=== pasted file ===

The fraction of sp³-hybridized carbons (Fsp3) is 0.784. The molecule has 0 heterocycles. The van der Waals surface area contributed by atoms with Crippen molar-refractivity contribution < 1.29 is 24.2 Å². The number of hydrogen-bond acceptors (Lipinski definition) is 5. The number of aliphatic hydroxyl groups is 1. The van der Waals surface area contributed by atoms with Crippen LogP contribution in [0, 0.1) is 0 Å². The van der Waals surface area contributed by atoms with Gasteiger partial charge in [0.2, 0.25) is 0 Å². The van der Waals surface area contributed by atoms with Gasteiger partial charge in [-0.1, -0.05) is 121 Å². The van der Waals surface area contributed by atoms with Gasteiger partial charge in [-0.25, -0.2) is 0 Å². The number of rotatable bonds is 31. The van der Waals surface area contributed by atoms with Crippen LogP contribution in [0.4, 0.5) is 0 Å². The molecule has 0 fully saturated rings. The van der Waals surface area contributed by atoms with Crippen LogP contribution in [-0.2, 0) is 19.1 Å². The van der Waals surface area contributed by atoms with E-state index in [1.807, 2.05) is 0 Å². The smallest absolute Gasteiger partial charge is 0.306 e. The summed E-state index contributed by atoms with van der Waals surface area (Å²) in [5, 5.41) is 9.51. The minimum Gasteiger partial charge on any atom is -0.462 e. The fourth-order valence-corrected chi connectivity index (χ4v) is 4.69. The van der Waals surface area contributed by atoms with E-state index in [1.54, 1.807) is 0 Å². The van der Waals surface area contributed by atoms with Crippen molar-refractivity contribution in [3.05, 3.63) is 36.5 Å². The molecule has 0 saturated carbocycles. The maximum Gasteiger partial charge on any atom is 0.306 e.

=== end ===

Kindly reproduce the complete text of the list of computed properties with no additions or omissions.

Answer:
The fraction of sp³-hybridized carbons (Fsp3) is 0.784. The molecule has 0 heterocycles. The van der Waals surface area contributed by atoms with Crippen molar-refractivity contribution < 1.29 is 24.2 Å². The number of hydrogen-bond acceptors (Lipinski definition) is 5. The number of aliphatic hydroxyl groups is 1. The van der Waals surface area contributed by atoms with Crippen LogP contribution in [0, 0.1) is 0 Å². The van der Waals surface area contributed by atoms with Gasteiger partial charge in [0.2, 0.25) is 0 Å². The van der Waals surface area contributed by atoms with Gasteiger partial charge in [-0.1, -0.05) is 121 Å². The van der Waals surface area contributed by atoms with Gasteiger partial charge in [-0.25, -0.2) is 0 Å². The number of rotatable bonds is 31. The van der Waals surface area contributed by atoms with Crippen LogP contribution in [0.4, 0.5) is 0 Å². The molecule has 0 fully saturated rings. The van der Waals surface area contributed by atoms with Crippen LogP contribution in [-0.2, 0) is 19.1 Å². The van der Waals surface area contributed by atoms with E-state index in [1.807, 2.05) is 0 Å². The smallest absolute Gasteiger partial charge is 0.306 e. The summed E-state index contributed by atoms with van der Waals surface area (Å²) in [5, 5.41) is 9.51. The minimum Gasteiger partial charge on any atom is -0.462 e. The fourth-order valence-corrected chi connectivity index (χ4v) is 4.69. The van der Waals surface area contributed by atoms with E-state index in [1.54, 1.807) is 0 Å². The van der Waals surface area contributed by atoms with Crippen molar-refractivity contribution in [3.05, 3.63) is 36.5 Å². The molecule has 0 saturated carbocycles. The maximum Gasteiger partial charge on any atom is 0.306 e.